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LCAP bond from two switches that aren't MLAG'd together?

  • 1 August 2018
  • 2 replies
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Hi,

I have two switches on a common network, which I've been asked to configure so that one interface from both switches is configured as an LACP bond.

I'm unsure, so my question to the community is, can two switches which aren't in an MLAG group, both serve an LCAP bond without having an explicit relationship with one-another?

Do I simply configure each interface as part of a bond so that the other end of that bonded interface understands my switches connections to it are effectively as one single device?

Many Thanks,
Adam.
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Best answer by Scott Emery 1 August 2018, 20:01

The add to what @Eric Pulvino said... If you want both links to be active you'll need MLAG. But if you just want one link to be active, and the other to be a backup, then you don't have to use MLAG.

Without MLAG, the device at the other end of the switch's LACP bonds will figure out that it is connected to two different devices and thus will only use one of them to transmit and receive. The bond on that device will be up, but only one of the links will be used. This will cause LACP, running on one of the switches, to bring down its single-member bond, preventing any traffic from going in or out of that interface on the switch. Like with MLAG, you should have a peer link between the switches to prevent black-holing traffic on the switch with the backup bond.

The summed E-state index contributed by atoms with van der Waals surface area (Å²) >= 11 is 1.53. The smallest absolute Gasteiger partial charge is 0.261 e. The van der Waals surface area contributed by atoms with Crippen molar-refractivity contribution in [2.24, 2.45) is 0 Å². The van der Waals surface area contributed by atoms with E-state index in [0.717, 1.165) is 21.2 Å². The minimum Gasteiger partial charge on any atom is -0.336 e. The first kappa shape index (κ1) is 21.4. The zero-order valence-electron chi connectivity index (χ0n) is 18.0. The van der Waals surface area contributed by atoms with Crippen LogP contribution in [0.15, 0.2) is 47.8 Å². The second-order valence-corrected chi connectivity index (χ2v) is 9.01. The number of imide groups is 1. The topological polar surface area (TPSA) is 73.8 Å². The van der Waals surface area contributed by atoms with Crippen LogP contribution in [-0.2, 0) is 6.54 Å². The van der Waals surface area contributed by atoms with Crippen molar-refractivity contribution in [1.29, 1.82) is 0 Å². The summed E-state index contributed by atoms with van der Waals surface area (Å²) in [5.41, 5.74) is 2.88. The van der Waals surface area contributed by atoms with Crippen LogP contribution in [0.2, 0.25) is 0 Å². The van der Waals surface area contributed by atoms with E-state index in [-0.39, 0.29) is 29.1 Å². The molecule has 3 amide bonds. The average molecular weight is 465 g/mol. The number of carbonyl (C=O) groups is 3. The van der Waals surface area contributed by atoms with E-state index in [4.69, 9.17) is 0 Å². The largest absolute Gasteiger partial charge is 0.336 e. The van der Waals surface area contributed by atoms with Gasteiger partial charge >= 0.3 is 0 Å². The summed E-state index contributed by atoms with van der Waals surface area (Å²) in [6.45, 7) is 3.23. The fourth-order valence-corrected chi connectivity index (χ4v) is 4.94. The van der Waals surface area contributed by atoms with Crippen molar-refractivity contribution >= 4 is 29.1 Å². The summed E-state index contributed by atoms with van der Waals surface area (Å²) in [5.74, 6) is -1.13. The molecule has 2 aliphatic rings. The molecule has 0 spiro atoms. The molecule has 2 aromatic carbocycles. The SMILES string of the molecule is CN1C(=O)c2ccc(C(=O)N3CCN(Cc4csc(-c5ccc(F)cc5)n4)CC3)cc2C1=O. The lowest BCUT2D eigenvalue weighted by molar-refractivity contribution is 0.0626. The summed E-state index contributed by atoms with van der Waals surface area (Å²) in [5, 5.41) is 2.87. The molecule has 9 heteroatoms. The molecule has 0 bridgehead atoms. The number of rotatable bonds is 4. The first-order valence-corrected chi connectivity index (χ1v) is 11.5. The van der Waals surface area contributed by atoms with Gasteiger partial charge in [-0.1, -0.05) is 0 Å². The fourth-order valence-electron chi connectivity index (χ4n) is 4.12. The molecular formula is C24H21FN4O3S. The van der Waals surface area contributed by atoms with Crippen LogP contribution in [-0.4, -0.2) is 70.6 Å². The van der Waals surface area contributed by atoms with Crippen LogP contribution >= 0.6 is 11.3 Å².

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Userlevel 5
MLAG is used to synchronize MAC addresses from Link1 and Link2 of Bond1. With out MLAG the MAC address learning does not happen correctly meaning you can have all kinds of flooding and other bad traffic flows. The only way to avoid MLAG when dual-connecting a host to two different Top-of-rack switches is to use active/backup bonding (where only one link is active at at time) or to use L3 connectivity down to the host via Routing on the Host with BGP etc.

TLDR; You will need MLAG here.
Userlevel 3
The add to what @Eric Pulvino said... If you want both links to be active you'll need MLAG. But if you just want one link to be active, and the other to be a backup, then you don't have to use MLAG.

Without MLAG, the device at the other end of the switch's LACP bonds will figure out that it is connected to two different devices and thus will only use one of them to transmit and receive. The bond on that device will be up, but only one of the links will be used. This will cause LACP, running on one of the switches, to bring down its single-member bond, preventing any traffic from going in or out of that interface on the switch. Like with MLAG, you should have a peer link between the switches to prevent black-holing traffic on the switch with the backup bond.

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